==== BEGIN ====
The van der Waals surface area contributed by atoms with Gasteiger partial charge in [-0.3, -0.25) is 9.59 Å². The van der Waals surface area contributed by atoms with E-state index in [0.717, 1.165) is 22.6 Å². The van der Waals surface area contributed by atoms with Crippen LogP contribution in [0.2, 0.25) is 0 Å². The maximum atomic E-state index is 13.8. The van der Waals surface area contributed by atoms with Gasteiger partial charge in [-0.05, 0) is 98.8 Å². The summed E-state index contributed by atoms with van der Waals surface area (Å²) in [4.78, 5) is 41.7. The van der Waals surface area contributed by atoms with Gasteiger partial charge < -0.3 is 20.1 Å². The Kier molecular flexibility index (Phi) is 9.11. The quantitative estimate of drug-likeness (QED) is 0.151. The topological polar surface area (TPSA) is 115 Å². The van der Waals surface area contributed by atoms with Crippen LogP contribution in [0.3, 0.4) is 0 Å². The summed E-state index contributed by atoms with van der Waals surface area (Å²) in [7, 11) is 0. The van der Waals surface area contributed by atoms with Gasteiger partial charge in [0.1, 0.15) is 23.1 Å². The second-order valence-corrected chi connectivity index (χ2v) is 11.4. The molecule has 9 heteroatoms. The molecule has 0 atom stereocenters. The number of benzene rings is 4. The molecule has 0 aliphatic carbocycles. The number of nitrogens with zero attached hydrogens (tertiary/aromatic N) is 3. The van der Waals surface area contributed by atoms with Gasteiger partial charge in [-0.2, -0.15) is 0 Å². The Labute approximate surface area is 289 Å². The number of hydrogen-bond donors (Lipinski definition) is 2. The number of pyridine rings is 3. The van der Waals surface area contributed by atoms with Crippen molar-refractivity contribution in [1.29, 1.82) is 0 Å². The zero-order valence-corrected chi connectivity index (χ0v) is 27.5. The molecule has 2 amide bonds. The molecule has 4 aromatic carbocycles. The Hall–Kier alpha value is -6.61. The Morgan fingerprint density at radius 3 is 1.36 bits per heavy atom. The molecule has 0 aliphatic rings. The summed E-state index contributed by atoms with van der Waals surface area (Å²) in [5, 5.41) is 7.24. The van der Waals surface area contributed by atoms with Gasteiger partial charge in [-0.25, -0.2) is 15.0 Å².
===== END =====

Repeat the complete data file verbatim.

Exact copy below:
The van der Waals surface area contributed by atoms with Gasteiger partial charge in [-0.3, -0.25) is 9.59 Å². The van der Waals surface area contributed by atoms with E-state index in [0.717, 1.165) is 22.6 Å². The van der Waals surface area contributed by atoms with Crippen LogP contribution in [0.2, 0.25) is 0 Å². The maximum atomic E-state index is 13.8. The van der Waals surface area contributed by atoms with Gasteiger partial charge in [-0.05, 0) is 98.8 Å². The summed E-state index contributed by atoms with van der Waals surface area (Å²) in [4.78, 5) is 41.7. The van der Waals surface area contributed by atoms with Gasteiger partial charge < -0.3 is 20.1 Å². The Kier molecular flexibility index (Phi) is 9.11. The quantitative estimate of drug-likeness (QED) is 0.151. The topological polar surface area (TPSA) is 115 Å². The van der Waals surface area contributed by atoms with Crippen LogP contribution in [0.3, 0.4) is 0 Å². The summed E-state index contributed by atoms with van der Waals surface area (Å²) in [7, 11) is 0. The van der Waals surface area contributed by atoms with Gasteiger partial charge in [0.1, 0.15) is 23.1 Å². The second-order valence-corrected chi connectivity index (χ2v) is 11.4. The molecule has 9 heteroatoms. The molecule has 0 atom stereocenters. The number of benzene rings is 4. The molecule has 0 aliphatic carbocycles. The number of nitrogens with zero attached hydrogens (tertiary/aromatic N) is 3. The van der Waals surface area contributed by atoms with Gasteiger partial charge in [-0.2, -0.15) is 0 Å². The Labute approximate surface area is 289 Å². The number of hydrogen-bond donors (Lipinski definition) is 2. The number of pyridine rings is 3. The van der Waals surface area contributed by atoms with Crippen molar-refractivity contribution in [1.29, 1.82) is 0 Å². The zero-order valence-corrected chi connectivity index (χ0v) is 27.5. The molecule has 2 amide bonds. The molecule has 4 aromatic carbocycles. The Hall–Kier alpha value is -6.61. The Morgan fingerprint density at radius 3 is 1.36 bits per heavy atom. The molecule has 0 aliphatic rings. The summed E-state index contributed by atoms with van der Waals surface area (Å²) in [5, 5.41) is 7.24. The van der Waals surface area contributed by atoms with Gasteiger partial charge in [-0.25, -0.2) is 15.0 Å².